The Wellesley Planning Board at its Tuesday night (Feb. 28) meeting will discuss the possibility of adding a housing coordinator to the town’s administration as a way to help address what seems like an increasingly unwieldy number of possible projects. While Wellesley has reached its state-required number of affordable housing units, efforts are underway to address needs for a wider variety of housing options for everyone from down-sizers to town employees, and to comply with new rules like the state’s multifamily zoning requirement for communities near MBTA stations.
Chair Jim Roberti broached the topic at the board’s Feb. 6 meeting (about 1-hour, 48-minute mark of the Wellesley Media recording), noting that he had been in touch with a housing coordinator in Groton, Mass. (pop. 11,000-plus), who works part-time for that community and whose salary is funded through the Community Preservation Committee (Wellesley’s CPC will take part in the Feb. 28 meeting). Groton’s Fran Stanley has agreed to take part at the Wellesley Planning Board’s Feb. 28 meeting, which might also include input from those who have reached out to communities such as Arlington and Needham regarding their housing coordination efforts. Coordinators can keep communities on top of housing-related grant opportunities, among other things.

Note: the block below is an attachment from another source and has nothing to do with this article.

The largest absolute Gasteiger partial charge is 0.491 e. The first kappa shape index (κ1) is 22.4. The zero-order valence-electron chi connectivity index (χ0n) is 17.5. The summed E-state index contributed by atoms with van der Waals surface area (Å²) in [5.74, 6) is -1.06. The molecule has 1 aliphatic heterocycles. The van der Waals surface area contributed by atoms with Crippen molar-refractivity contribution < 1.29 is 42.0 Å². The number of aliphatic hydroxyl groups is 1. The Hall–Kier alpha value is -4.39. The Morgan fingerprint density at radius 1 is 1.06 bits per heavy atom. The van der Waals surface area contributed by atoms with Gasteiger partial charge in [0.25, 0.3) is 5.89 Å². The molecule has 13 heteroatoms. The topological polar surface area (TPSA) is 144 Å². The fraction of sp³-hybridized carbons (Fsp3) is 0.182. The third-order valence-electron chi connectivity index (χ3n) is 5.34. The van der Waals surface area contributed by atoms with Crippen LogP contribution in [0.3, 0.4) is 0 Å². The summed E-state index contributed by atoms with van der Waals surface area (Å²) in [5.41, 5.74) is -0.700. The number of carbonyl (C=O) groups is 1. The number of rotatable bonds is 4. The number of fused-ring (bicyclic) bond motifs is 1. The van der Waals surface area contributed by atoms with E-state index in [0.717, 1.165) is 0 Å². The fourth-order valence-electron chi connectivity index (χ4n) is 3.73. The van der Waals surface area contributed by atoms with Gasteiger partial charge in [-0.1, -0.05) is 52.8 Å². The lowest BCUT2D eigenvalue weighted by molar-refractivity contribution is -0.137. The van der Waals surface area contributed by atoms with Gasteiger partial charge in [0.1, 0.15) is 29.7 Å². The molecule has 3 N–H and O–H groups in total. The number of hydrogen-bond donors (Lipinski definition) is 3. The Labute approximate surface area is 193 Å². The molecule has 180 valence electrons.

Getting the discussion going now could leave Planning enough time to include such a position in its proposed budget, if it decides to go that way, for Town Meeting at the end of March.
The Select Board recently has discussed the possibility of adding a transportation coordinator to its budget, but decided at its Feb. 7 meeting to hold off. During that last Select Board discussion on that topic, board member Ann-Mara Lanza (also co-founder of the Building a Better Wellesley affordable/attainable housing advocacy group) made a plea for considering a housing coordinator before a transportation one (not that she doesn’t see value in a transportation coordinator).
She pointed to the town’s 2018 Housing Production Plan calling for creation of a housing coordinator to take a proactive approach. That plan reads in part “there needs to be a central ‘point person’ with the time, authority, and resources to work on housing policy and housing strategies in Wellesley.”
Lanza said during the Feb. 7 Select Board meeting:”If we want to do something about our carbon footprint, let’s figure out how to create housing that allows people who work in Wellesley to live in Wellesley, significantly reducing long commutes and traffic.”
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